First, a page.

Sophie is up at six thirty. She sits in the garden watching the early morning rush hour - half a dozen tractors on their way to the fields in the valley. Four of the farmers wave at her.
At seven thirty we're in the barbers. Bob settles down under the sickly aspidistra. He pretends to be asleep but keeps one eye open. Sophie settles over my feet. She's not entirely sure what to make of the three retired gentlemen sitting on the moth eaten sofa by the front door. At times like this it's best for a girl to stick close to her family. In between reading the morning paper the three old farmers talk to her. Sophie pointedly ignores them.
The barber fills me in with all the local gossip. The local primary school headmistress is having problems with her new Mazda. Serves her right for not buying a French car. The petrol station owner is moving to Nantes. Just as well. He's a miserable so and so. Comes from Marseille. Monsieur Lopez was elected to the town council but didn't even know he was on the ballot. Angus lets the gentle mood music flow over him. From time to time, to show interest, he utters a 'vraiment' of astonishment.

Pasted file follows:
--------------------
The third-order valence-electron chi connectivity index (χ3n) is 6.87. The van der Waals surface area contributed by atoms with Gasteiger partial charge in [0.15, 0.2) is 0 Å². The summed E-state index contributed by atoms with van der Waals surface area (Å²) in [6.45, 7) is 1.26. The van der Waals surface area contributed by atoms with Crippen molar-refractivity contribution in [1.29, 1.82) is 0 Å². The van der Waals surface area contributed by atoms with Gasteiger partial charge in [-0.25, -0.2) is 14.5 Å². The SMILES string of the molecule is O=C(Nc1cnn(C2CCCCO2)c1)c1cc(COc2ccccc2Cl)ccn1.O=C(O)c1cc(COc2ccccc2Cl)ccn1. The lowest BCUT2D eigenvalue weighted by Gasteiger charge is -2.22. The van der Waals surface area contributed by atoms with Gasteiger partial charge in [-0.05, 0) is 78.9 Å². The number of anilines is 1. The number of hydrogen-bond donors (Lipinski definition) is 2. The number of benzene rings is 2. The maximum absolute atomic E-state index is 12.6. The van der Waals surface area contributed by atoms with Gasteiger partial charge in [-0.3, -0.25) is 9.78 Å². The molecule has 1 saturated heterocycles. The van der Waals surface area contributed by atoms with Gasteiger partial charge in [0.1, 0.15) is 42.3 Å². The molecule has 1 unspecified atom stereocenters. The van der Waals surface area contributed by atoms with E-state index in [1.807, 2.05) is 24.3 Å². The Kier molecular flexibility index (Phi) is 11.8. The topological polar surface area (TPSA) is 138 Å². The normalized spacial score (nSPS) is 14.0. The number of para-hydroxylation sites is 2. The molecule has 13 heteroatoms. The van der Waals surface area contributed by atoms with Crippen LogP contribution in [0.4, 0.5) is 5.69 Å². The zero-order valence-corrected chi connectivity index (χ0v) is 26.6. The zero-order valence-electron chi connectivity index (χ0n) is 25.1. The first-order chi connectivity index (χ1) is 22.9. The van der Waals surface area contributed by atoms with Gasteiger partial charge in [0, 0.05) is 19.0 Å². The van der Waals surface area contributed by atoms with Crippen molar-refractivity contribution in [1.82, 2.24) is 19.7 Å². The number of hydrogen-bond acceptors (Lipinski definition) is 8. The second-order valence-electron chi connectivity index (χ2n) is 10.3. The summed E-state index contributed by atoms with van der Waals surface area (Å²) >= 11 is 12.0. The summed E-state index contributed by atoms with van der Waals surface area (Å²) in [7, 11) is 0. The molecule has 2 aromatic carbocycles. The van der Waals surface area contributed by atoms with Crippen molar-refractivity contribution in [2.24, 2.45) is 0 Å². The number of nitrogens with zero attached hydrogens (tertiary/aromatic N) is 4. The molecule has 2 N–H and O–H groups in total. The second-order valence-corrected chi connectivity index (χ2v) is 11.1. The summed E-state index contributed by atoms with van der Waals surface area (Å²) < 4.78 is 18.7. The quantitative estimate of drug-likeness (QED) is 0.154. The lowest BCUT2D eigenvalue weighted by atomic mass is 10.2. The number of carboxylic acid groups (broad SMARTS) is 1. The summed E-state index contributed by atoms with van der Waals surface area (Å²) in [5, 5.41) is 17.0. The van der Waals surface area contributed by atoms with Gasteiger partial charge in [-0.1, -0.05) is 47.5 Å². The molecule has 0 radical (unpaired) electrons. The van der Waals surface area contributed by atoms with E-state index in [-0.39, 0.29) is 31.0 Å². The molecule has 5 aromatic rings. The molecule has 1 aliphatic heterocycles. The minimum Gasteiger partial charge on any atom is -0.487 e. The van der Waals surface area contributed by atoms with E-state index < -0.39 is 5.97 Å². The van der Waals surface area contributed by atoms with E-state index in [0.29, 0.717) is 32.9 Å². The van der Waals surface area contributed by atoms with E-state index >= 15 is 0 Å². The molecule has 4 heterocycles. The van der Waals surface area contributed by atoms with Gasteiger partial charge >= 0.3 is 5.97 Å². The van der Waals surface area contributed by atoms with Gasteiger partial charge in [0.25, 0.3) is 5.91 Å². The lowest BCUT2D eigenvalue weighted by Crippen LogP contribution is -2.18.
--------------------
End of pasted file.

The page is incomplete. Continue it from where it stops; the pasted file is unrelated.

Earlier this year we planted a dozen or so ceanothus bushes to attract the bees. A combination of heavy rain and bright sunshine has had a miraculous effect on them. Can anything add on a metre in a month ? Perhaps I should check to see just how large they're going to grow.
Just another sunny Monday morning in deepest, deepest France profonde.